In May of 2020, the midst of the pandemic, I had just turned 30 and the world just sort of felt upside down. As an educator, I quickly flipped my 700 square foot apartment patio into a dance studio in the 100+ degree weather in Texas and plastered a smile on my face as I stared into the screen at a dozen or more faces looking back at me . . . enter Glennon Doyle’s book “Untamed.”
I initially picked up this book for some self-development but what I did not realize is how much it would impact me as a professional. In this book, Glennon talks about how as women, we so often give up our own comfort and discontent for others and the world. We rarely put ourselves first. There are so many good nuggets of inspiration in this book that it is difficult to talk about one thing. Basically, it reminded me to be confident in my own abilities and that translated into my work life. I started trusting my gut and decision-making more, which gave me freedom from my own second guessing. Through this, I became a better teacher and mentor for the young dancers I work with every day.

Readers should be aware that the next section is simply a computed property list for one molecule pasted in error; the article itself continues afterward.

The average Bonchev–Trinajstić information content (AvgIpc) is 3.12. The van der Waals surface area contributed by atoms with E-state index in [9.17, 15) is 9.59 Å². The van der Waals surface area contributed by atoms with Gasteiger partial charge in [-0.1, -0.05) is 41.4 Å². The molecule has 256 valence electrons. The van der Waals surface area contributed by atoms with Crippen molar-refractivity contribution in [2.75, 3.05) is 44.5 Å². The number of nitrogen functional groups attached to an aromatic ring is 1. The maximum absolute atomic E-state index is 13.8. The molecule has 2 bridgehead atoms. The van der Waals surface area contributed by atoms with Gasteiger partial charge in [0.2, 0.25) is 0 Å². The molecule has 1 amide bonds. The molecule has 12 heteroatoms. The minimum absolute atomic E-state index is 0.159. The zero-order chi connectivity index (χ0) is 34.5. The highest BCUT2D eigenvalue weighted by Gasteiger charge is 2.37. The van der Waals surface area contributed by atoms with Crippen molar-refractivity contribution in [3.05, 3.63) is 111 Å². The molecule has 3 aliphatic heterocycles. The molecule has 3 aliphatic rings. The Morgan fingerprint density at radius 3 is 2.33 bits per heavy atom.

How do you make sure you stay connected with your professional network?

As mentioned before, I frequently reach out and work with my colleagues within my school district. Last summer, we decided to take a retreat with all 17 of us, and it was probably the best professional development we received all year. As a pretty shy individual, this is something I am actively working on because I recognize the value in working on these relationships outside of our immediate work time. I consistently network with other directors on social media – offering advice where I feel comfortable and lending a hand where I can. Annually, attending our Texas Dance Educators Association Conference is a big way that I feel connected to my professional industry. As mentioned previously, this past January, I had the opportunity to present a session on middle school dance, and it was such a special experience.